Boy, howdy. SYTYCD’s Top 6 worked overtime last night! Each dancer had to perform three times to prove they belong in the finale—though the decision had already been made by last week’s votes.
The stage looks empty with only six dancers left, but they filled it as best they could with their opening solos. Amy had the nicest outfits this evening, starting with a patterned crop top and short skirt. Cat Deeley looked stunning—thank goodness—after last week’s spectacular sartorial failure. She returned to the classic chic of 1930s Ginger Rogers with a sparkly cream dress and softly flowing hair.
Jesse Tyler Ferguson joined judges Nigel Lythgoe and Mary Murphy for a fun, pressure-free evening, where the judges wouldn’t have to eliminate anyone. After an awkward exchange between Cat and Nigel, she reminded the judges, “You can give your opinions, they just don’t count.” Still, it’s fun to hear what Jesse thinks.
After Sean Cheesman’s energetic group number, which was clearly an homage to Alvin Ailey right down to the costumes (white leotards and flowing “flamenco” skirts for the women and white pants for the shirtless men), the performances jumped into the all-star duets. Paul and all-star Kathryn started things off with a Tyce Diorio jazz piece about the power play between men and women. Whatever. Kathryn started in a shiny, very long gown that hid under it—a la Mother Ginger—Paul hanging from a tall ladder. They climbed down off the ladder and never went back to it, climbing all over each other instead. Paul used his Latin ballroom background to strut and leap in those tight leather pants, which he probably had to peel off. The judges and audience loved it. Shocker.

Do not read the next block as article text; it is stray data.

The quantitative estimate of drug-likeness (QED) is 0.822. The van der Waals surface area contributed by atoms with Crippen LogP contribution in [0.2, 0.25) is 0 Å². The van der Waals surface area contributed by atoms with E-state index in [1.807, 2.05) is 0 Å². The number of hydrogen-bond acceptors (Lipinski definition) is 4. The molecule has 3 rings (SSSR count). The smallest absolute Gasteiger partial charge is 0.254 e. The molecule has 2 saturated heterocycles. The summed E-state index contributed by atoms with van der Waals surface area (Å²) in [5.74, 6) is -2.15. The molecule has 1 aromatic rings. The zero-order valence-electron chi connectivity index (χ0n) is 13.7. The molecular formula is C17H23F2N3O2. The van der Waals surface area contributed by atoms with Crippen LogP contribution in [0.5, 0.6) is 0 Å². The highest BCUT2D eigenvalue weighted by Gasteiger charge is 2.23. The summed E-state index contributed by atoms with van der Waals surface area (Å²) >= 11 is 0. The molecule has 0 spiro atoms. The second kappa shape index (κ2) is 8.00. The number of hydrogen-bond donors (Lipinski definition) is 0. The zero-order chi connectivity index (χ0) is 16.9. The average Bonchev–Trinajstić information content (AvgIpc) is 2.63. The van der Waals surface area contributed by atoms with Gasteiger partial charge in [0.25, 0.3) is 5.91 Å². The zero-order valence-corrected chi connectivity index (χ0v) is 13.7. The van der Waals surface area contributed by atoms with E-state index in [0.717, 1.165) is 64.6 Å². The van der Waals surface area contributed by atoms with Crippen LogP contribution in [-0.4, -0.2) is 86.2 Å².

Hayley and Season 4 winner Joshua danced a NappyTabs hip-hop routine, playing a boxer and her coach preparing for a bout. That must have been challenging for Hayley, dancing an uncomfortable style with an expert who was also the winner of his season, but she hit it strong and solid. That outfit was a little odd, with the lace-chain lederhosen holding up her shiny red boxer shorts. They both KO’d themselves, and Hayley did an adorable curtsy after the routine.
The dancers each had a retrospective and messages from loved ones before dancing their solos. Except for Paul and Aaron, they had all performed solos earlier this season and it was good to remember what their primary style was, especially when both solos were great. All the solos were terrific, but Hayley’s and Jasmine’s, while executed beautifully, looked and sounded familiar. Amy’s ended strangely with her legs in the air.
Aaron danced a Spencer Liff Broadway routine with all-star Melanie as a couple in love but constantly arguing. Yes, perhaps we all know couples like that. Like those couples, something was odd about the choreography and the number never quite gelled, particularly when he accidentally dropped her, really giving her something to be angry about. He did lift her in a beautiful cabriole over his head before that. Jesse called Melanie “one of the greatest actresses this show’s ever had,” and hopefully Nigel will listen to him and someday make everyone do a tap routine. They can handle it.
Fik-Shun paired with all-star Witney for a Jonathan Roberts fox trot. Again, the pairing was a little awkward, and Fik-Shun needed to show more maturity. He’s capable of it; we’ve seen him give more in the past. Witney looked, as Nigel said, like a “screen goddess from the ‘50s,” and Fik-Shun displayed flair with his moonwalk and sky-high bell kick. Still, he received more compliments on his fantastic solo than on this performance.